In 1991, the Dartmouth-Hitchcock Medical Center, along with most departments of Dartmouth Medical School, moved from Hanover to a new campus just south of the Lebanon-Hanover town line. A number of medical and high-tech firms have located facilities near the medical center campus. Tele Atlas, a leading worldwide developer of mapping databases, has its North American headquarters in Lebanon. Novell and Microsoft also have major facilities here, as does Merck, a result of their purchasing the Lebanon-based biotechnology company Glycofi.

Notable residents


Lebanon is located at 43°38′38″N 72°15′19″W / 43.64389°N 72.25528°W / 43.64389; -72.25528 (43.643897, -72.255242).[1]

According to the United States Census Bureau, the city has a total area of 41.4 square miles (107 km2), of which 40.4 sq mi (105 km2) is land and 1.0 sq mi (2.6 km2) is water, comprising 2.39% of the city. Lebanon is drained by the Mascoma River and is fully within the Connecticut River watershed.[2] The southern end of Moose Mountain is in the northeast. The highest point in Lebanon is the northern end of Shaker Mountain, at 1,657 feet (505 m) above sea level, on the eastern border of the city.


Crafts Avenue in 1912

As of the census[3] of 2000, there were 12,568 people, 5,500 households, and 3,178 families residing in the city. The population density was 311.4 people per square mile (120.2/km²). There were 5,707 housing units at an average density of 141.4/sq mi (54.6/km²). The racial makeup of the city was 94.38% White, 0.83% African American, 0.43% Native American, 2.67% Asian, 0.03% Pacific Islander, 0.41% from other races, and 1.26% from two or more races. Hispanic or Latino of any race were 1.64% of the population.

There were 5,500 households out of which 28.3% had children under the age of 18 living with them, 45.6% were married couples living together, 9.4% had a female householder with no husband present, and 42.2% were non-families. 33.7% of all households were made up of individuals and 10.5% had someone living alone who was 65 years of age or older. The average household size was 2.23 and the average family size was 2.87.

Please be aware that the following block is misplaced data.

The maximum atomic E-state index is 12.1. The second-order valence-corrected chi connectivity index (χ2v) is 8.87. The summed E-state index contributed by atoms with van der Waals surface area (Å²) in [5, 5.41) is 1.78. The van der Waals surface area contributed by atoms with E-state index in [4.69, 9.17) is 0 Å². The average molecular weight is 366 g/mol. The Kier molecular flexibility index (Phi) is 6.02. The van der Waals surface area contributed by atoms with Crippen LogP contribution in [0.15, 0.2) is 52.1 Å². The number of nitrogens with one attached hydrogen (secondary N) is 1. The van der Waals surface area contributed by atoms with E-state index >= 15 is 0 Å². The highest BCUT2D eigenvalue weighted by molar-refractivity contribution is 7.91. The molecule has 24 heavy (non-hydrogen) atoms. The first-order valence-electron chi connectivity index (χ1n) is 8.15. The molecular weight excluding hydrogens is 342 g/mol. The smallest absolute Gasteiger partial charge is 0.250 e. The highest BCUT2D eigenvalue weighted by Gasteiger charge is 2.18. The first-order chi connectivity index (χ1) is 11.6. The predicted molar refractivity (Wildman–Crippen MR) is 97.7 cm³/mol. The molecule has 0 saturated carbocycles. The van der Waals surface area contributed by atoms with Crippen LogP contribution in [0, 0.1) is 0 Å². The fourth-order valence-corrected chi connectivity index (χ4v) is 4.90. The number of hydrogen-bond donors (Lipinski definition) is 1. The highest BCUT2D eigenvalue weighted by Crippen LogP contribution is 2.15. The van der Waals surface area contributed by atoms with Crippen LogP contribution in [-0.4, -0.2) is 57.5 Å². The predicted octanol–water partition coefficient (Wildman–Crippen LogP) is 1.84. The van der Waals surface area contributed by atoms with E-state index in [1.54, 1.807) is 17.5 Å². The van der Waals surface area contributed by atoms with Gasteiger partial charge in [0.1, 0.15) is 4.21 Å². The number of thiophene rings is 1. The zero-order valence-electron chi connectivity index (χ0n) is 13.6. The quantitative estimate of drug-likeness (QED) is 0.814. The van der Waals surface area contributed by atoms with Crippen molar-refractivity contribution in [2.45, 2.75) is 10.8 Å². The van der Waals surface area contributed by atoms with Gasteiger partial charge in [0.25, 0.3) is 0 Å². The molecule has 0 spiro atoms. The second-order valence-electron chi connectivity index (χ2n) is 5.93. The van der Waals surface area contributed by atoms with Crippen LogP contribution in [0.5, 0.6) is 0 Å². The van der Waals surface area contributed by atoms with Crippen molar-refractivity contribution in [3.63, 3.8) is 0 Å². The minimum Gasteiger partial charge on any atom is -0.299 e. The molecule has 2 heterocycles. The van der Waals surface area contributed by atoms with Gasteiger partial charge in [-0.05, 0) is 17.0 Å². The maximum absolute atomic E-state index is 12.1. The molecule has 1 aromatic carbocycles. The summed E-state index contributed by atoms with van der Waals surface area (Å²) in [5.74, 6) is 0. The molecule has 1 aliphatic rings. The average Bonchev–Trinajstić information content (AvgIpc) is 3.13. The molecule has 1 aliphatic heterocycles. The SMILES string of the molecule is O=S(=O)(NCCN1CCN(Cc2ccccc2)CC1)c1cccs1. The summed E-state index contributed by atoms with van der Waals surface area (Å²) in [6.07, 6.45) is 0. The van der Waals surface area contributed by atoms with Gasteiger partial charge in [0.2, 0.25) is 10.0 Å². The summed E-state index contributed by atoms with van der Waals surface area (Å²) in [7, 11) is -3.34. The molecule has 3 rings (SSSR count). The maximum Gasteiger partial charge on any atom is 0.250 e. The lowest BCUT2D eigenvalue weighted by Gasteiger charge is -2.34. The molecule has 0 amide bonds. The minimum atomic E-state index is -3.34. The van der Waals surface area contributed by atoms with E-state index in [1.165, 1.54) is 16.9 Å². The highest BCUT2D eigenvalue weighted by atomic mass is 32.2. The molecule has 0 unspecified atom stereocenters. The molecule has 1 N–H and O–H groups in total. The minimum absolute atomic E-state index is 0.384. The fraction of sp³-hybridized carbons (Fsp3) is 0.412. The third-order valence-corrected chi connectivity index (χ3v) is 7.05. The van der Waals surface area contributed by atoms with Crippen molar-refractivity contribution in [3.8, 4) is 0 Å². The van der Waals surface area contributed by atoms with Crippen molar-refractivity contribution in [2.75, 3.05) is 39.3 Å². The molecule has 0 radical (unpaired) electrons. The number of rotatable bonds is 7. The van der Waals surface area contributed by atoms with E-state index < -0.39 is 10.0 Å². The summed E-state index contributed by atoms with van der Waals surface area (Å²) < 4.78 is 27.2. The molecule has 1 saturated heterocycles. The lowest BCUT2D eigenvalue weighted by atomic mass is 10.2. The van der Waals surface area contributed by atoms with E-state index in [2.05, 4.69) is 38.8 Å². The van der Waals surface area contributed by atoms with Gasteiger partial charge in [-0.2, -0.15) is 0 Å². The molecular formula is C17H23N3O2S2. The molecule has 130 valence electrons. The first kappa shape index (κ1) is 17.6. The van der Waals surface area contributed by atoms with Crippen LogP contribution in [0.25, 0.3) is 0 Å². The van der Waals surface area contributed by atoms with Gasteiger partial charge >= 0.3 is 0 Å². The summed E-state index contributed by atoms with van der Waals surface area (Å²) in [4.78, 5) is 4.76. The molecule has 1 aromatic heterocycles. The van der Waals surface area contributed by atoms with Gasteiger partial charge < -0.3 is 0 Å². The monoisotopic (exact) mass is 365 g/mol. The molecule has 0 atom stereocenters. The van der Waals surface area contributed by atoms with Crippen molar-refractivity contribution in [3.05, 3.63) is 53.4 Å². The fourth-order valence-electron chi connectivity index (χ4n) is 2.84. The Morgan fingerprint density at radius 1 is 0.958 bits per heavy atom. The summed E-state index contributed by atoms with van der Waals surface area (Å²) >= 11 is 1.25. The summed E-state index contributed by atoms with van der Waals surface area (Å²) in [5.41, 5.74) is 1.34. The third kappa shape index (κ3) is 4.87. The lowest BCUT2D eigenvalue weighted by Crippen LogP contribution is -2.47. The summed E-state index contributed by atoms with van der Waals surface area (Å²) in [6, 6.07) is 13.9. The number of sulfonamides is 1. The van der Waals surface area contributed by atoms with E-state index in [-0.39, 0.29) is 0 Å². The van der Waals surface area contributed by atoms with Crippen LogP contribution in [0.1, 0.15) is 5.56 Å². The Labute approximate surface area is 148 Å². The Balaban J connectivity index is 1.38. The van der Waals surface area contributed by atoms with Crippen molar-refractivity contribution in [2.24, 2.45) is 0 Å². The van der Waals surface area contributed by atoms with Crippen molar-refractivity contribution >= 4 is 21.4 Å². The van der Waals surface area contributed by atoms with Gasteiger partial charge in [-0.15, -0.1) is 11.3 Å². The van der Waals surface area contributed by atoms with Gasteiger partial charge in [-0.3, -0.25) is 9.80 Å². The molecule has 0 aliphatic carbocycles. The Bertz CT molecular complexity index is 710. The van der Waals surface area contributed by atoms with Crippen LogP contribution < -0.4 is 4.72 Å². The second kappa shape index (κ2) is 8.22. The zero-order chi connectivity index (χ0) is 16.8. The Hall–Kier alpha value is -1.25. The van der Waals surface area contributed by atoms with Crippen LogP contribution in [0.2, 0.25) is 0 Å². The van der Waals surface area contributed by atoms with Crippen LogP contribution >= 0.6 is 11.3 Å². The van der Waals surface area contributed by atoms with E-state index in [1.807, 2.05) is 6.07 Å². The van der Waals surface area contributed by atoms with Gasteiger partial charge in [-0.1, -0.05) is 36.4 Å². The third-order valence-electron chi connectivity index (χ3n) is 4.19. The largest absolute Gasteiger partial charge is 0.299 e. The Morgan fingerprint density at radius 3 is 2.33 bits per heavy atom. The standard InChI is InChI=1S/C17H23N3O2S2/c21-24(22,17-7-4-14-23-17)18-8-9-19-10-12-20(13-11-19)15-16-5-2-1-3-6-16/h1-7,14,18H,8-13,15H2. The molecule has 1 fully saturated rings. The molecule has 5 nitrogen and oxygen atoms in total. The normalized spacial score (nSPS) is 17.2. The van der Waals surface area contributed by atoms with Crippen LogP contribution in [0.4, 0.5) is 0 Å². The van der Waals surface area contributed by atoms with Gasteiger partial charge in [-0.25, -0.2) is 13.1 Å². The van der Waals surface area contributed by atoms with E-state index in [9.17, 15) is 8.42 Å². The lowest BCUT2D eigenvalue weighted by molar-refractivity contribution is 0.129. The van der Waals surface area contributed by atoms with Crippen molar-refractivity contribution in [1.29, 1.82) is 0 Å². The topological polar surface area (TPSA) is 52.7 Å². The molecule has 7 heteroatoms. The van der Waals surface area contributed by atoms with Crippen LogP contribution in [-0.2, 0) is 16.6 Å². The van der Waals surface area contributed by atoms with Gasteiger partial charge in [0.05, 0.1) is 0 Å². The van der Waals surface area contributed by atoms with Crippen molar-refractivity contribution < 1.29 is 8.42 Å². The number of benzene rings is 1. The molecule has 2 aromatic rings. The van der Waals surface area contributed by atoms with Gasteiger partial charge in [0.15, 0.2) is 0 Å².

Everett Knitting Mill in 1914

In the city the population was spread out with 22.6% under the age of 18, 8.0% from 18 to 24, 32.4% from 25 to 44, 22.7% from 45 to 64, and 14.3% who were 65 years of age or older. The median age was 37 years. For every 100 females there were 89.5 males. For every 100 females age 18 and over, there were 86.8 males.

The median income for a household in the city was $42,185, and the median income for a family was $52,133. Males had a median income of $32,693 versus $27,086 for females. The per capita income for the city was $25,133. About 6.3% of families and 8.8% of the population were below the poverty line, including 13.8% of those under age 18 and 8.1% of those age 65 or over.


Lebanon has its own elementary schools, junior high school, and high school. Students from neighboring towns (Grantham and Plainfield[4]) attend high school in Lebanon. In 2009 the city proposed building a new junior high school to replace the existing, aging structure. Voters, however, did not approve the new bond issues which would have funded construction.


  1. ^ "US Gazetteer files: 2000 and 1990". United States Census Bureau. 2005-05-03. http://www.census.gov/geo/www/gazetteer/gazette.html. Retrieved 2008-01-31.  
  2. ^ Foster, Debra H.; Batorfalvy, Tatianna N.; and Medalie, Laura (1995). Water Use in New Hampshire: An Activities Guide for Teachers. U.S. Department of the Interior and U.S. Geological Survey. http://nh.water.usgs.gov/Publications/nh.intro.html.  
  3. ^ "American FactFinder". United States Census Bureau. http://factfinder.census.gov. Retrieved 2008-01-31.  
  4. ^ "Lebanon School District Information". Lebanon School District. http://sau88.net/pages/lebanonnh_DISTInfo/index. Retrieved September 4, 2009.  

External links